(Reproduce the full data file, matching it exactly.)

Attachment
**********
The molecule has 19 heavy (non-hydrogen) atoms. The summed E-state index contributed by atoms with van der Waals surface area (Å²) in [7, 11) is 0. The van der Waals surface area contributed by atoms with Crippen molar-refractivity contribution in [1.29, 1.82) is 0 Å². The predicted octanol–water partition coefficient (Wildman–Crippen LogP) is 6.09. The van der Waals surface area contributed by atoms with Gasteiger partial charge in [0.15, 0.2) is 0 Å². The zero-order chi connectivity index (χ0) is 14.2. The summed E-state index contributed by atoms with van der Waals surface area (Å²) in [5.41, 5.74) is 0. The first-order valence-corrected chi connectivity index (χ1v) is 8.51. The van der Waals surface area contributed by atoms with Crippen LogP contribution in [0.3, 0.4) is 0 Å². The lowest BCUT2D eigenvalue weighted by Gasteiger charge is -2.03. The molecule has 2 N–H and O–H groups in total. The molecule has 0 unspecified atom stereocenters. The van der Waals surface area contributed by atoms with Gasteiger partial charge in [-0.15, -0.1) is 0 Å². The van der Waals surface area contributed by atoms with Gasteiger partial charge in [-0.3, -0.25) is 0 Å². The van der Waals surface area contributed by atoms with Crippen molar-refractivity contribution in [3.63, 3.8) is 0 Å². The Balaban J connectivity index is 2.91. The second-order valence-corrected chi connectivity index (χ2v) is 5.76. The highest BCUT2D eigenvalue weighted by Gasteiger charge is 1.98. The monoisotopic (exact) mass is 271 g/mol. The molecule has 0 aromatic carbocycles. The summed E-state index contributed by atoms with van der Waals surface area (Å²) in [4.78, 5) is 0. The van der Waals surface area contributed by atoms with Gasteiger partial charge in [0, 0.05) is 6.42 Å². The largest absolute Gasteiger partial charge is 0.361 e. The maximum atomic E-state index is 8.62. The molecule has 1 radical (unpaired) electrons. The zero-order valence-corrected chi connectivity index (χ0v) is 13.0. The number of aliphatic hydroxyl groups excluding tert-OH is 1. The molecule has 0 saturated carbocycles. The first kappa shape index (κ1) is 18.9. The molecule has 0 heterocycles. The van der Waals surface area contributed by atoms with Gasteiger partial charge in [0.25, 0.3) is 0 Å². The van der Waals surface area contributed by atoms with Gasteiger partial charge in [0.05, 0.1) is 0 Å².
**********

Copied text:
The molecule has 19 heavy (non-hydrogen) atoms. The summed E-state index contributed by atoms with van der Waals surface area (Å²) in [7, 11) is 0. The van der Waals surface area contributed by atoms with Crippen molar-refractivity contribution in [1.29, 1.82) is 0 Å². The predicted octanol–water partition coefficient (Wildman–Crippen LogP) is 6.09. The van der Waals surface area contributed by atoms with Gasteiger partial charge in [0.15, 0.2) is 0 Å². The zero-order chi connectivity index (χ0) is 14.2. The summed E-state index contributed by atoms with van der Waals surface area (Å²) in [5.41, 5.74) is 0. The first-order valence-corrected chi connectivity index (χ1v) is 8.51. The van der Waals surface area contributed by atoms with Crippen LogP contribution in [0.3, 0.4) is 0 Å². The lowest BCUT2D eigenvalue weighted by Gasteiger charge is -2.03. The molecule has 2 N–H and O–H groups in total. The molecule has 0 unspecified atom stereocenters. The van der Waals surface area contributed by atoms with Gasteiger partial charge in [-0.15, -0.1) is 0 Å². The van der Waals surface area contributed by atoms with Gasteiger partial charge in [-0.3, -0.25) is 0 Å². The van der Waals surface area contributed by atoms with Crippen molar-refractivity contribution in [3.63, 3.8) is 0 Å². The Balaban J connectivity index is 2.91. The second-order valence-corrected chi connectivity index (χ2v) is 5.76. The highest BCUT2D eigenvalue weighted by Gasteiger charge is 1.98. The monoisotopic (exact) mass is 271 g/mol. The molecule has 0 aromatic carbocycles. The summed E-state index contributed by atoms with van der Waals surface area (Å²) in [4.78, 5) is 0. The van der Waals surface area contributed by atoms with Gasteiger partial charge in [0, 0.05) is 6.42 Å². The largest absolute Gasteiger partial charge is 0.361 e. The maximum atomic E-state index is 8.62. The molecule has 1 radical (unpaired) electrons. The zero-order valence-corrected chi connectivity index (χ0v) is 13.0. The number of aliphatic hydroxyl groups excluding tert-OH is 1. The molecule has 0 saturated carbocycles. The first kappa shape index (κ1) is 18.9. The molecule has 0 heterocycles. The van der Waals surface area contributed by atoms with Gasteiger partial charge in [0.25, 0.3) is 0 Å². The van der Waals surface area contributed by atoms with Gasteiger partial charge in [0.05, 0.1) is 0 Å².